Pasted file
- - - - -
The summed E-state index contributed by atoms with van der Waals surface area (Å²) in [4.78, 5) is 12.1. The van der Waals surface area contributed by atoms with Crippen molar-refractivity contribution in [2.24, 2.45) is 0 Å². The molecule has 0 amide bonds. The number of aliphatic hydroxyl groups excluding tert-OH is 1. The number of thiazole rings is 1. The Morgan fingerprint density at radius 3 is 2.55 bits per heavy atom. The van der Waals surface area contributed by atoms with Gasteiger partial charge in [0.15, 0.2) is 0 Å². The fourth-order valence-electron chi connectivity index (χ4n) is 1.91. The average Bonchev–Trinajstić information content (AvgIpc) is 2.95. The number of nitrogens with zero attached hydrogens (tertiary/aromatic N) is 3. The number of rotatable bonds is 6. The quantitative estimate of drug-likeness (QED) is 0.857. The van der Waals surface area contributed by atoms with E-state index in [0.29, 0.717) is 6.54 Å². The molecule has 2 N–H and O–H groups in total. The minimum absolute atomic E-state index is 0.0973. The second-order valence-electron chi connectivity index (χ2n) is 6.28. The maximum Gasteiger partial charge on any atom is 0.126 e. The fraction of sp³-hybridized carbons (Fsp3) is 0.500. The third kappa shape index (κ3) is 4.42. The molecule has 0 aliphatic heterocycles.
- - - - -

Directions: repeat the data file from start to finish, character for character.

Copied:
The summed E-state index contributed by atoms with van der Waals surface area (Å²) in [4.78, 5) is 12.1. The van der Waals surface area contributed by atoms with Crippen molar-refractivity contribution in [2.24, 2.45) is 0 Å². The molecule has 0 amide bonds. The number of aliphatic hydroxyl groups excluding tert-OH is 1. The number of thiazole rings is 1. The Morgan fingerprint density at radius 3 is 2.55 bits per heavy atom. The van der Waals surface area contributed by atoms with Gasteiger partial charge in [0.15, 0.2) is 0 Å². The fourth-order valence-electron chi connectivity index (χ4n) is 1.91. The average Bonchev–Trinajstić information content (AvgIpc) is 2.95. The number of nitrogens with zero attached hydrogens (tertiary/aromatic N) is 3. The number of rotatable bonds is 6. The quantitative estimate of drug-likeness (QED) is 0.857. The van der Waals surface area contributed by atoms with E-state index in [0.29, 0.717) is 6.54 Å². The molecule has 2 N–H and O–H groups in total. The minimum absolute atomic E-state index is 0.0973. The second-order valence-electron chi connectivity index (χ2n) is 6.28. The maximum Gasteiger partial charge on any atom is 0.126 e. The fraction of sp³-hybridized carbons (Fsp3) is 0.500. The third kappa shape index (κ3) is 4.42. The molecule has 0 aliphatic heterocycles.